Week 5
Beginning 18th July 2011
This is the week of the Jobs-to-be-done workshops. We got great input for the project team on Thursday and our wider group on Friday. Next week (beginning 25th July we'll be analysing the outputs. Here is my impressionistic and very preliminary 'thesis' so far:
Role of metadata in the discovery selection and acquisition of ebooks

The 'thesis' so far.....23rd July 2011 Ken Chad

Primary aim of the project

Understand the motivation for patrons recommending or requesting the purchase of ebooks

Typically patrons will not be aware they are initiating a PDA. From the user's point of view 'selection' is simply differing forms of access to the content (such as browsing, downloading content (such as a chapters). These different forms of 'access' are used to contribute to a trigger point where the library buys the ebook. So at the heart of the various PDA models is a business model that takes a granular approach to usage and make differential charges. It's really a version of the well understood 'freemium' business models whereby users (and really here the user is the library) gets a free basic service that encompasses, for example, limited free browsing. The library get charged for 'added services’ tat the end user can have . One of these might be a 'short term loan' for which the library pays a (relatively small- percentage of book purchase price) fee. The steps (manifested by user ‘click’) progress to the 'premium' service of full (or at least less restrictive--subject to the inevitable DRM) use initiated by a library purchase of (or actually a license for) the ebook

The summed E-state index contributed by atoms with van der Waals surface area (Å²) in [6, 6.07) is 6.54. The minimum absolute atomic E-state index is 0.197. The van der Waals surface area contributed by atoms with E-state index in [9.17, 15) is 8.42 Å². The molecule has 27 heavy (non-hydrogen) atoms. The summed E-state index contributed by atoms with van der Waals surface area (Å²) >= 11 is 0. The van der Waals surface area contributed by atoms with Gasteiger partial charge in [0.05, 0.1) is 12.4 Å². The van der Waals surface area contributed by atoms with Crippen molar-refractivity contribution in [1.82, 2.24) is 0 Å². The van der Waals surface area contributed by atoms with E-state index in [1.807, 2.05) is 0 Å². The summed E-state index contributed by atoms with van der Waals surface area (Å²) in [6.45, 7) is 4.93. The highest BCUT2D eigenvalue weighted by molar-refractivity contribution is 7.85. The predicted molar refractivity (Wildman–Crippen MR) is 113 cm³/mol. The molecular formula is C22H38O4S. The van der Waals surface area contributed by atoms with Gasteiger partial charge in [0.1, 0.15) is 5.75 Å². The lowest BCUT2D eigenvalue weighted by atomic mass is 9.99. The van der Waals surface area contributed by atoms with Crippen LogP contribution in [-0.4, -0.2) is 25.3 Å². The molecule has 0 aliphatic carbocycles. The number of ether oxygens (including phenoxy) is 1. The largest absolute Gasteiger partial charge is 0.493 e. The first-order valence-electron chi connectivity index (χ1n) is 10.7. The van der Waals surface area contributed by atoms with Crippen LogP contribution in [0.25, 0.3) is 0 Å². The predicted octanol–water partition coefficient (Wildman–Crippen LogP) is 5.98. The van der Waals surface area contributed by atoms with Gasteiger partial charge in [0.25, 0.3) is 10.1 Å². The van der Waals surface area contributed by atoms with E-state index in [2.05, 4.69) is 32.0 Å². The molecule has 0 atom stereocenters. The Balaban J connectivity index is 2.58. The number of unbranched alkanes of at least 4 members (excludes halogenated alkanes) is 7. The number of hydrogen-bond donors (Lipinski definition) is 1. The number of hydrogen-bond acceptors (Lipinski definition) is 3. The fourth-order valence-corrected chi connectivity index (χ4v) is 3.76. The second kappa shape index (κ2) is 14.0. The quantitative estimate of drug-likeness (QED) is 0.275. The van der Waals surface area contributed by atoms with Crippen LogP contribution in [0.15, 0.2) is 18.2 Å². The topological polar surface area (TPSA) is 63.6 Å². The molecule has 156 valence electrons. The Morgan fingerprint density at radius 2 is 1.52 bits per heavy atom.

Patrons may be aware they are engaged in PDA in those few institutions that have initiated a mediated library approach in order to ration demand. (I need to talk to Newcastle about this to better understand how this looks for the users point of view. I think they should be a case study)

Motivation scenarios were explored in the workshop. The motivations of the end user are linked to the benefits of ebooks as described by librariesn---ie in terms of access 24/7, availability off campus, immediate access.

In essence the motivation for the end user is to simply get access to the best content for the job to hand. In this context the ebook rationale for libraries plays its part:

  • Textbooks: at the moment ebooks have a limited role as textbooks primarily because publishers remain reluctant to make textbooks available as ebooks
  • (Core) course reading: this is seen as the key role. Electronic texts are inherently more flexible than print in terms of availability (eg off campus and 24/7) and in being (technically at least) 'non rival'- ie can be used simultaneously. The latter of course may come at a price.
  • Research: Elsevier in particular made the point about how ebooks have a role in research

The JISC ITT also had this to say: